P.E. MacAllister: A centenarian’s take on the rebirth of Indianapolis

Keywords Opinion / Viewpoint
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viewpoint-macallister-pe.jpgWhen a guy reaches his 100th birthday, he is inclined to spend more time reflecting on the past than his role shaping it. It has been my great fortune to build a business and raise my family in Indianapolis.

When I was coming of age, Babe Ruth was dominating baseball. Charles Lindbergh was the beau ideal of an American hero, and Boris Karloff and Bela Lugosi were the people nightmares are made of.

Moving to Indianapolis after serving in World War II, my father put me to work in his Caterpillar business. Other than the Indianapolis 500, Indy’s reputation was mostly limited to being “the largest inland city not on a navigable waterway.”

Hardly a rallying cry for investment, tourism and growth.

There was talent in our midst, a drive to create something better and latent potential for the dynamic growth we’ve seen the past seven decades.

The story of our transformation has bipartisan authors, but growth was fueled by an outstanding succession of Republican leaders.

The emergence of Keith Bulen as probably the most successful and influential political leader in our state’s history created the momentum. Richard Lugar, Bill Hudnut, Beurt SerVaas, John Mutz and Larry Borst were all incredibly gifted and visionary leaders who saw what Indianapolis could be if only there were equal parts boldness and action.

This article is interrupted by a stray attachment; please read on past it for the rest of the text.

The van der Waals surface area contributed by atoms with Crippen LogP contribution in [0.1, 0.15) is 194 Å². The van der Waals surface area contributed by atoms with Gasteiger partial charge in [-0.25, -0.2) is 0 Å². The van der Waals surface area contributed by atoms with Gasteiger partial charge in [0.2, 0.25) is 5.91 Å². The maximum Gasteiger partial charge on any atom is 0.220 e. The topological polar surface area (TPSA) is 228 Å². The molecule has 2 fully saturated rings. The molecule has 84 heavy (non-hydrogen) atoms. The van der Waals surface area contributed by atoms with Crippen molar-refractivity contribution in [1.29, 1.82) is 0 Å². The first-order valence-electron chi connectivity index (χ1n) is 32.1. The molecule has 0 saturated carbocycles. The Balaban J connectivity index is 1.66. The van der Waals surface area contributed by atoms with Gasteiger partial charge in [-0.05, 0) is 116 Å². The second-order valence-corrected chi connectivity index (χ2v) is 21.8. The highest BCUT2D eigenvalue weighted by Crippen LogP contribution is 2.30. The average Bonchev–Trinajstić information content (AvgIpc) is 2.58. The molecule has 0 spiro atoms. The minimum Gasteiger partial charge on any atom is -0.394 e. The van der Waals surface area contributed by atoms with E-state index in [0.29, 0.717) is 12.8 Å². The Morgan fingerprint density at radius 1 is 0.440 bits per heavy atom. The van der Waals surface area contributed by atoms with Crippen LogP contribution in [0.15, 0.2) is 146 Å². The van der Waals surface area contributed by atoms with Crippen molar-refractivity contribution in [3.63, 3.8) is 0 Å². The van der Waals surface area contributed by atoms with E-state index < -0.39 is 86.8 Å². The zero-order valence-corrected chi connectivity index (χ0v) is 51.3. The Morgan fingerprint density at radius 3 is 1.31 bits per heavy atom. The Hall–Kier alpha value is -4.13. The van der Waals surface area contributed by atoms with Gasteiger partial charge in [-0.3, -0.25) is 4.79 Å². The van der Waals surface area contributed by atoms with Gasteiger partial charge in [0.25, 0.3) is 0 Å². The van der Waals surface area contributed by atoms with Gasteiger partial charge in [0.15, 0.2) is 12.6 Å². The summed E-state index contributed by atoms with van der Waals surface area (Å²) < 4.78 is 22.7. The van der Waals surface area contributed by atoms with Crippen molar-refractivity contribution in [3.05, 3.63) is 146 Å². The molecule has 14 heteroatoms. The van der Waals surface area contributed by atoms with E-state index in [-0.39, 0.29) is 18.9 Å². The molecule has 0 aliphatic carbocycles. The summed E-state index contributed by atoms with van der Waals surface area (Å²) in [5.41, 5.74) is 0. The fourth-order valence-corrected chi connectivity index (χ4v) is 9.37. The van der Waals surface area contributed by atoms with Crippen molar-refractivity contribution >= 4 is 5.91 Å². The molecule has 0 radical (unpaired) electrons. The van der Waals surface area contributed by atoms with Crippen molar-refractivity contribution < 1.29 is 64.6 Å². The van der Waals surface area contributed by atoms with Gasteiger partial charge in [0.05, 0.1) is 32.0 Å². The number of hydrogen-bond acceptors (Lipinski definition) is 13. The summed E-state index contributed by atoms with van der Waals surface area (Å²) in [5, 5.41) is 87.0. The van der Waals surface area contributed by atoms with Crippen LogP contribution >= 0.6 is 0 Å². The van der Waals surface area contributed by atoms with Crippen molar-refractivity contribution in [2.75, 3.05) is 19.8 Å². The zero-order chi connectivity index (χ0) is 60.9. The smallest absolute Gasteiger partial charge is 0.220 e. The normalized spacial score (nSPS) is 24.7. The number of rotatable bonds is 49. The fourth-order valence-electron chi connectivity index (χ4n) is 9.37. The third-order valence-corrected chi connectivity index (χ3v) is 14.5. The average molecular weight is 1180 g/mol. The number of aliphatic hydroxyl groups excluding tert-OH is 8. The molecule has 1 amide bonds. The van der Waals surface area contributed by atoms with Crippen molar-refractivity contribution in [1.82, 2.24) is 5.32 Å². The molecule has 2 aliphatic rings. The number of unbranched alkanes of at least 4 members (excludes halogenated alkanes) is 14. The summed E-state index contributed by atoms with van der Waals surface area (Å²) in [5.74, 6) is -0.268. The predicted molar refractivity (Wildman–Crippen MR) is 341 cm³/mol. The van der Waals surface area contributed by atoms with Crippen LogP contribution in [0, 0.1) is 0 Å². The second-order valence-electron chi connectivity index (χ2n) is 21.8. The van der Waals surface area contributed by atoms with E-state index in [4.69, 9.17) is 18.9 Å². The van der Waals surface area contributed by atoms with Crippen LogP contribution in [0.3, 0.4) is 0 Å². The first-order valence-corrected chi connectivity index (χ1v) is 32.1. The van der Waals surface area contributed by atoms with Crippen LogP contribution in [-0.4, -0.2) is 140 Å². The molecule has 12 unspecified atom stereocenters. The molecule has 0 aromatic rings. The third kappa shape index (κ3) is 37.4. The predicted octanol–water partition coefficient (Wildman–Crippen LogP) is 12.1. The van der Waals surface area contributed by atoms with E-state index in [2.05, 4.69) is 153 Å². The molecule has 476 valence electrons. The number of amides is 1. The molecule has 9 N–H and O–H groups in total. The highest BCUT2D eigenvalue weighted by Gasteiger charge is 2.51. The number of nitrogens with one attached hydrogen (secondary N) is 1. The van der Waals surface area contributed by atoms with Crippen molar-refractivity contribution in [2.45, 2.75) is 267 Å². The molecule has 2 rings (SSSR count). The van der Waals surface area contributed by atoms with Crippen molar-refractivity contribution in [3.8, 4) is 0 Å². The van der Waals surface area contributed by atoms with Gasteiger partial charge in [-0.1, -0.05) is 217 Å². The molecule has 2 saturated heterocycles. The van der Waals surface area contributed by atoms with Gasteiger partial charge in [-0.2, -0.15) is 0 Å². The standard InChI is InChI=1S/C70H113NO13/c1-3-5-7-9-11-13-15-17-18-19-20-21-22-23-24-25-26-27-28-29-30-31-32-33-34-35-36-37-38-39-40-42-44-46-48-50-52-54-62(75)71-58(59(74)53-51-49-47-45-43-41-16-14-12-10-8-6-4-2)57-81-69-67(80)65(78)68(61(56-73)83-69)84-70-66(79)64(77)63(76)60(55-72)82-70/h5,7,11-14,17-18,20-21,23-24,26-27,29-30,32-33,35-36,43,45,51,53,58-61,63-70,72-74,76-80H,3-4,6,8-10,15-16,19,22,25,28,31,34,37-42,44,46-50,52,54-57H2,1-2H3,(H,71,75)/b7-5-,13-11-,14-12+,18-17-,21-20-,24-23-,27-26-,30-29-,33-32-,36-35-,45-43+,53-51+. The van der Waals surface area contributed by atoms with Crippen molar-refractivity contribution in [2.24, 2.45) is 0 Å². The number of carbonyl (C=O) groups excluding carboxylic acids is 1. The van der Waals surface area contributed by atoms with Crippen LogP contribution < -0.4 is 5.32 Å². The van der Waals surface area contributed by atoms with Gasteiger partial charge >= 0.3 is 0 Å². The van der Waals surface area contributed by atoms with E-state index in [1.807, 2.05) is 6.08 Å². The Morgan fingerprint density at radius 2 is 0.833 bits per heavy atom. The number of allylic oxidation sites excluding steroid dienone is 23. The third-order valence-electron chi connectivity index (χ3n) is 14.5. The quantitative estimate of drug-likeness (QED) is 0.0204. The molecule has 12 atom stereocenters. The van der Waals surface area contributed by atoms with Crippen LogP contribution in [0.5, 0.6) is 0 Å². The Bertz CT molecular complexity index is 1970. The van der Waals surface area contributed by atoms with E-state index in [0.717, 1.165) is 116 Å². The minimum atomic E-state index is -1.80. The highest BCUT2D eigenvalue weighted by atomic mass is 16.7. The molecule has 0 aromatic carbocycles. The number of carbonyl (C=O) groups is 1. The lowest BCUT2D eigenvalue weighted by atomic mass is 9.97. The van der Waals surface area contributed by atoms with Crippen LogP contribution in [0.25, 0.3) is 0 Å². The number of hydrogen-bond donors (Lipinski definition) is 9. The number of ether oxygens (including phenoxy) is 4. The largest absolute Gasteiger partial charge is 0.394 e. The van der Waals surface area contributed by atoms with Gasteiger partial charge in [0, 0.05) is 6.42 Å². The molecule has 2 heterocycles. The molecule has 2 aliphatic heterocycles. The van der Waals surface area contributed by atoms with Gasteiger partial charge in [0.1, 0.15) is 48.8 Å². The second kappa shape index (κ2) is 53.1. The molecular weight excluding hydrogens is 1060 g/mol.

In fact, the mayor’s office might be the best incubator of talent I’ve ever encountered.

Mitch Daniels, Jim Morris, Susan Brooks, Dave Frick, Ryan Vaughn, David Harris and the supremely-missed Michael Carroll are just a few of the people who served their city with smarts and distinction.

I have the great fortune to have been a bit player in so many of the benchmark achievements of the past 50 years. Watching on television the Mayflower trucks pull into the city with the equipment of a professional football team is certainly at the very top of the list.

As president of the Capital Improvement Board during the negotiations with the Irsay family, I didn’t play too big of a role (Dave Frick masterfully made our case), but what I personally witnessed was a change of attitude and confidence that mirrored our city’s growth.

The idea of Indianapolis as the location of a professional football team was simply laughable not 10 years before.

Hosting a Super Bowl? You’re kidding, right?

The only other development that came close to having the same impact was the implementation of Uni-Gov. I’m not sure who first came up with the idea, but then-Mayor Lugar deserves substantial credit. The consolidation of local government was painful to work out and remains incomplete, but it was simply critical as a springboard for the growth that was yet to come.

We can’t forget the phenomenal cultural and physical evolution we’ve experienced as well.

The Parks Foundation—I was present at the creation—has done masterful work in our neighborhoods. The Cultural Trail is a brilliant piece of urban design and execution. It wasn’t that long ago that Mass Ave and Fountain Square were rickety eyesores that stymied development.

The tale of Indianapolis’ transformation is told best through its people. I have listed some, but many others deserve a tip of the homburg. What we have done best during my lifetime here is come together for causes bigger than ourselves and to provide the energy and purpose needed to perform on the world’s stage. For this reason and many others, our fair city should take its own collective bow.•


MacAllister is chairman of MacAllister Machinery Co. Inc. and a longtime leader in Indianapolis Republican politics. Send comments to ibjedit@ibj.com.

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